Tom and I struggled with each other.  He struggle with my materialism, our pool and house.  I struggled with his drinking.   There were times when he crossed lines and I had to call him on it.  There were times when he called me on the carpet.  That is friendship to me.  The stakes for me were tremendous it was his health and well-being and the well-being of the church.  But, we came back to the conclusion that we had great affection for each other.

He was born Juneteenth.  On his birthday, I sought him out.  A parishoner and friend of his, Hope cooked cupcakes for him.  I found him in the afternoon heat, he was already deep into the bottle.  I gave him his gift from his mother that had been sent to me.  He was focused upon the next drink and he left.  I could tell that my son’s and mine appearance to him was embarrassing.  He wanted to be better, but that day the burden of another year of being on the streets tied to the bottle sent him into a deep funk.  I had hoped to get him before the desperation set in.

Tom died on July 24 most likely.  That is my birthday and while I enjoyed my afternoon on the St. John’s river, Tom was dying.  Cancer, alcoholism, and the heat of central California were against him.  They found him at 10:30 AM on Sunday, the time church starts.  In his Bible was my business card and a note, “Concert August 4 at Pastor’s House. 7PM.”  He had planned on making the Bill Mallonee concert.  On July 18, the last day  I saw Tom, he was helping clean up after consecration dinner. He had eaten my barbecue and told me it was great.  He decided he wanted to share part of the meal with others.   So, he took some Barbecue beef to share with a homeless friend.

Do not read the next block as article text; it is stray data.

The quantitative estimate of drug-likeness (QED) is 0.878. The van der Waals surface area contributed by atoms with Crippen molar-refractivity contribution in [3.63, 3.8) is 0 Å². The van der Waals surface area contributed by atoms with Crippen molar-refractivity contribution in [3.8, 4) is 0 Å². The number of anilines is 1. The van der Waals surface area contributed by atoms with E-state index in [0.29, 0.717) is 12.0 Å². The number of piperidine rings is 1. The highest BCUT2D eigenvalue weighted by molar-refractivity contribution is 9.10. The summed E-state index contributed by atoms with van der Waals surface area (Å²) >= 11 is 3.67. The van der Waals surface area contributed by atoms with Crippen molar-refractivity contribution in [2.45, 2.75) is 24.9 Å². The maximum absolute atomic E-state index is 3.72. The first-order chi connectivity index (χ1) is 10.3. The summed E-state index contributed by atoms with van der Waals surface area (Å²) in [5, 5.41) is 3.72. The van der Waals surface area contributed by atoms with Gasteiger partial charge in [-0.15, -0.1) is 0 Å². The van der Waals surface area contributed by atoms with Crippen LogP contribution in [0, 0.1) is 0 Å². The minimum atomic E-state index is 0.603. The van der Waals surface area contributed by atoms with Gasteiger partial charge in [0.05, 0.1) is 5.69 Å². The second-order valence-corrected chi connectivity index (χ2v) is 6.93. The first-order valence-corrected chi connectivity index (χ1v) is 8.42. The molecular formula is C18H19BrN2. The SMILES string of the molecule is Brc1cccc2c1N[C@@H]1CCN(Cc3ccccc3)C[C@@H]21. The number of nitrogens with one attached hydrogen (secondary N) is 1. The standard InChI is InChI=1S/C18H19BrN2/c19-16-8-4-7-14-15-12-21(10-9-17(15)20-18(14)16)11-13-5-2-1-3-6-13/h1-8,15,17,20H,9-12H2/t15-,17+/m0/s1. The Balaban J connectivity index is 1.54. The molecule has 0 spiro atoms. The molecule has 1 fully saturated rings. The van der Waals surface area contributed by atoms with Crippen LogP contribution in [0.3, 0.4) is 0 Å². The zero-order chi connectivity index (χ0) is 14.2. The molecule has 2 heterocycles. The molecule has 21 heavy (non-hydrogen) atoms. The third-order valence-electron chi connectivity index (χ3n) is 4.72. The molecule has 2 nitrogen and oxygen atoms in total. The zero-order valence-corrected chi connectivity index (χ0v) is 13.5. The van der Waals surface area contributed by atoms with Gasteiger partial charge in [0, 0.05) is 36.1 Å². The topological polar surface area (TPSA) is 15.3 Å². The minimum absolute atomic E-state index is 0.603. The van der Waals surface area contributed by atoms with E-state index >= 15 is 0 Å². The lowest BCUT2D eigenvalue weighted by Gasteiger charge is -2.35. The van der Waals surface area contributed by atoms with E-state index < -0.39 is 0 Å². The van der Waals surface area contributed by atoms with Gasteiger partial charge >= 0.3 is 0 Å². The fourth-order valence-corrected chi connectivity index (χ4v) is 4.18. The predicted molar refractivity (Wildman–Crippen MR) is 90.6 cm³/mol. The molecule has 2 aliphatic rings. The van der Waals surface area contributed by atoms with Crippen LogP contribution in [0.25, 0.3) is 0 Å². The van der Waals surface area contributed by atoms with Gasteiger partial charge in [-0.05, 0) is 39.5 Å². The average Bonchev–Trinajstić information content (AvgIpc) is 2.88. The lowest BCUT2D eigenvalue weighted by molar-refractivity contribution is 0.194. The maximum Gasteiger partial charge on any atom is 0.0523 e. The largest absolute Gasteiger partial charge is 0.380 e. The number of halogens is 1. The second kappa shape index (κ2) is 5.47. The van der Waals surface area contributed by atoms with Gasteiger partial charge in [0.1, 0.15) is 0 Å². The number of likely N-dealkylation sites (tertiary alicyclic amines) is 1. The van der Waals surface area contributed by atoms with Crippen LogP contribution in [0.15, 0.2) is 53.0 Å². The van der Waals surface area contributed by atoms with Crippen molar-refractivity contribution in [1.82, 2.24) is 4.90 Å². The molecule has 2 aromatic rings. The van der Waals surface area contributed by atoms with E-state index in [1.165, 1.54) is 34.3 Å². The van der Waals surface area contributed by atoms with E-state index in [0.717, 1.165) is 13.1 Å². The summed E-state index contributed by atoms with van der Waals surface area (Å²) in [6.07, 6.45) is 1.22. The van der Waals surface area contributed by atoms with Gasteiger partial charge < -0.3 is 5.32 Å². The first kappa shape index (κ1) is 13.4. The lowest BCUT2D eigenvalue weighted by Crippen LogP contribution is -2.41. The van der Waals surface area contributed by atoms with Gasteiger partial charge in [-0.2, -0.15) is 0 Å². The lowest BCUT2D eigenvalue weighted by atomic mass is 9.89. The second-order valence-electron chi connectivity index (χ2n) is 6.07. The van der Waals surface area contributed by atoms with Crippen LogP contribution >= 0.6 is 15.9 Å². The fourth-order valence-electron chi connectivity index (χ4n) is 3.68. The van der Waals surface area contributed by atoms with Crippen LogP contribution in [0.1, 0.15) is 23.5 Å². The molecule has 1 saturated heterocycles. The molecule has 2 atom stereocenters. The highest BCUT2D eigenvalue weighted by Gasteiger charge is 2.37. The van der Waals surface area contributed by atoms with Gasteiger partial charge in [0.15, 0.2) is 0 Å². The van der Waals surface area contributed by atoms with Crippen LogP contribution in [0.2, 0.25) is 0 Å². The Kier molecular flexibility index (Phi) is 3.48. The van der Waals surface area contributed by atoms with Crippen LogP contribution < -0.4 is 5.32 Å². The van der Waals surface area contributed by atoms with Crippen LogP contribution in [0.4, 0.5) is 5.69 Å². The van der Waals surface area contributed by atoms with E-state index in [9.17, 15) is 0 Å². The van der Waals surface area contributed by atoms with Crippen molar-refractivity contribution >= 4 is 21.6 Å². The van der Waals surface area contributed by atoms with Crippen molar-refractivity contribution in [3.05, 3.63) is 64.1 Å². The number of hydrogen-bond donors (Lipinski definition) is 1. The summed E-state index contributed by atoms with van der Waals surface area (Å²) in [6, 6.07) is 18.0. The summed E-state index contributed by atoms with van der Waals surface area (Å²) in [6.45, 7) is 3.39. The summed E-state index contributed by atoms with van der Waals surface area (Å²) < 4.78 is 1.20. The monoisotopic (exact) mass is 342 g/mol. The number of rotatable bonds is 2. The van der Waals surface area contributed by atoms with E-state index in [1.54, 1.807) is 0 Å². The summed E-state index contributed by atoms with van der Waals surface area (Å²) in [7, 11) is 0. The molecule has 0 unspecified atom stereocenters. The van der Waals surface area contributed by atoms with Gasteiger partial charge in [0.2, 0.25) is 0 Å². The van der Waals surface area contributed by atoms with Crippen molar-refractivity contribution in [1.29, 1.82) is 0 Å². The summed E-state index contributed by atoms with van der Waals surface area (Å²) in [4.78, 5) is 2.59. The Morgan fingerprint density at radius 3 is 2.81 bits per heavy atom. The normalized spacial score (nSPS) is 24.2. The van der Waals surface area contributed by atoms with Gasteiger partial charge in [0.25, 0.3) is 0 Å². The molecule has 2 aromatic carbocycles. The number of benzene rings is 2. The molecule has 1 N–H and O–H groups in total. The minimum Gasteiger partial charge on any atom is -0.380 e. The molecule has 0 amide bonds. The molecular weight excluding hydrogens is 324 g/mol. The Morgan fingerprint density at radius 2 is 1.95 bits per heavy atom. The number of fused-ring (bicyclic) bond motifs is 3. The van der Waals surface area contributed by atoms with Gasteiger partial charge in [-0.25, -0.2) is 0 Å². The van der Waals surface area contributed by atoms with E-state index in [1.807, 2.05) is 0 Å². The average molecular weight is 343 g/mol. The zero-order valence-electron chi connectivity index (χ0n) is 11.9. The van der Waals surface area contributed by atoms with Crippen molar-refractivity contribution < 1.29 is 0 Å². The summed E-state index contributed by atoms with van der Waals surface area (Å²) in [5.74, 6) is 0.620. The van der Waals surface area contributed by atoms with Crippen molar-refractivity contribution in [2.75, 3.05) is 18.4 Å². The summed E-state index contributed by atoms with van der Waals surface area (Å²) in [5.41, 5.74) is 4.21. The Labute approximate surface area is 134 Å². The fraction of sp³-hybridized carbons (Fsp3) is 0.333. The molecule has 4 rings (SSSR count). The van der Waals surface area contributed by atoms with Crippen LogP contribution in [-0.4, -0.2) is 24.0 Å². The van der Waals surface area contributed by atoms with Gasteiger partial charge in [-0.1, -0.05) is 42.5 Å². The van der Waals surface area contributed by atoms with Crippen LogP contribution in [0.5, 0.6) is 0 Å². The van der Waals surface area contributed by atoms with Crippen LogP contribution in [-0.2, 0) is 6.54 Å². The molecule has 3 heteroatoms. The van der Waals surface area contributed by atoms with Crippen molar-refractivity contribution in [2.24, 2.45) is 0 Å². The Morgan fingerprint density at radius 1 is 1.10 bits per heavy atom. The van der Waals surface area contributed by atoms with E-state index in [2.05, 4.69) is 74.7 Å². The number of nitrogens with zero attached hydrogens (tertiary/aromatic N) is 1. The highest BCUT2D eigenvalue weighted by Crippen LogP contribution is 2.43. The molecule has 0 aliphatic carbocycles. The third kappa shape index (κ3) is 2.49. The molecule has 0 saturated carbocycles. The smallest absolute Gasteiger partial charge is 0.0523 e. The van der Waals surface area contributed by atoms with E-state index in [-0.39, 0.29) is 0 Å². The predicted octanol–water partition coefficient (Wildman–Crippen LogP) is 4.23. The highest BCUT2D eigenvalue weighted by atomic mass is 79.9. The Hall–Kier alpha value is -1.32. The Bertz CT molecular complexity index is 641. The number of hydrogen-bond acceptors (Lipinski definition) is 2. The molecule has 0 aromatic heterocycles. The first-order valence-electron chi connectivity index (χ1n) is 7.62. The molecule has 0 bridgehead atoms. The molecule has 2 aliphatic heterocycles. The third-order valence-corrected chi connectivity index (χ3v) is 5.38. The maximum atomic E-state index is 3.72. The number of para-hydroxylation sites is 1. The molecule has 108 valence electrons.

Today when the police detective showed up at the door, I was protecting Tom.  Who are you looking for?  I was mum, because Tom did not need problems with the police.  Then the detective hinted his body was found.  He told me where, so I went to the alley where they found him.  I pleaded with God to free Tom and prayed for the rest of the homeless.  Today, as I reflect upon my pastoral relationship with Tom…I think I did it right.  Still we failed to bring him to total wholeness.

I am left with those questions, “Is caring for a person and showing them they are loved, enough?”  Tom never left us, is that good enough?  We made him part of the family and celebrated him.  I don’t know.  Would be so much easier to furrow the brow and to push him out.  However, he came in the door.  He was served and he served Jesus here.  As we measure life, how about that?